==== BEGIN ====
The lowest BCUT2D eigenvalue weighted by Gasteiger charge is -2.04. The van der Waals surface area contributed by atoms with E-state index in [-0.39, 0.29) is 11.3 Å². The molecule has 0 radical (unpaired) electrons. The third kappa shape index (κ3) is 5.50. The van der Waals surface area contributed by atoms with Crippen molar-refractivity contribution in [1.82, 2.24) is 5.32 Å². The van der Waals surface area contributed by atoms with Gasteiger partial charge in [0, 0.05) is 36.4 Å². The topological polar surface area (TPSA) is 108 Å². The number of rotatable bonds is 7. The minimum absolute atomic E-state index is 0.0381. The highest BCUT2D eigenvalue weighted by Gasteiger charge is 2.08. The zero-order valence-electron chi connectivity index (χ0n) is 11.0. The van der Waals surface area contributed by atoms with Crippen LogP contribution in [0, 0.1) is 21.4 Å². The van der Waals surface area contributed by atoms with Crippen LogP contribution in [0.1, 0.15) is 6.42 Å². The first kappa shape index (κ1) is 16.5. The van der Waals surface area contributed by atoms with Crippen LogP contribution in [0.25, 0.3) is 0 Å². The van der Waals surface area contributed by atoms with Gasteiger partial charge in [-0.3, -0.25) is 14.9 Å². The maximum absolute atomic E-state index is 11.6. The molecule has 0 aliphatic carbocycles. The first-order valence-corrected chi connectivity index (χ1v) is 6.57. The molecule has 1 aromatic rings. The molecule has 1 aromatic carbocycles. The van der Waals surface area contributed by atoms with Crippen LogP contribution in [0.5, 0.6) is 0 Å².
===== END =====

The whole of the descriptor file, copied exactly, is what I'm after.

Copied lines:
The lowest BCUT2D eigenvalue weighted by Gasteiger charge is -2.04. The van der Waals surface area contributed by atoms with E-state index in [-0.39, 0.29) is 11.3 Å². The molecule has 0 radical (unpaired) electrons. The third kappa shape index (κ3) is 5.50. The van der Waals surface area contributed by atoms with Crippen molar-refractivity contribution in [1.82, 2.24) is 5.32 Å². The van der Waals surface area contributed by atoms with Gasteiger partial charge in [0, 0.05) is 36.4 Å². The topological polar surface area (TPSA) is 108 Å². The number of rotatable bonds is 7. The minimum absolute atomic E-state index is 0.0381. The highest BCUT2D eigenvalue weighted by Gasteiger charge is 2.08. The zero-order valence-electron chi connectivity index (χ0n) is 11.0. The van der Waals surface area contributed by atoms with Crippen LogP contribution in [0, 0.1) is 21.4 Å². The van der Waals surface area contributed by atoms with Crippen LogP contribution in [0.1, 0.15) is 6.42 Å². The first kappa shape index (κ1) is 16.5. The van der Waals surface area contributed by atoms with Crippen LogP contribution in [0.25, 0.3) is 0 Å². The van der Waals surface area contributed by atoms with Gasteiger partial charge in [-0.3, -0.25) is 14.9 Å². The maximum absolute atomic E-state index is 11.6. The molecule has 0 aliphatic carbocycles. The first-order valence-corrected chi connectivity index (χ1v) is 6.57. The molecule has 1 aromatic rings. The molecule has 1 aromatic carbocycles. The van der Waals surface area contributed by atoms with Crippen LogP contribution in [0.5, 0.6) is 0 Å².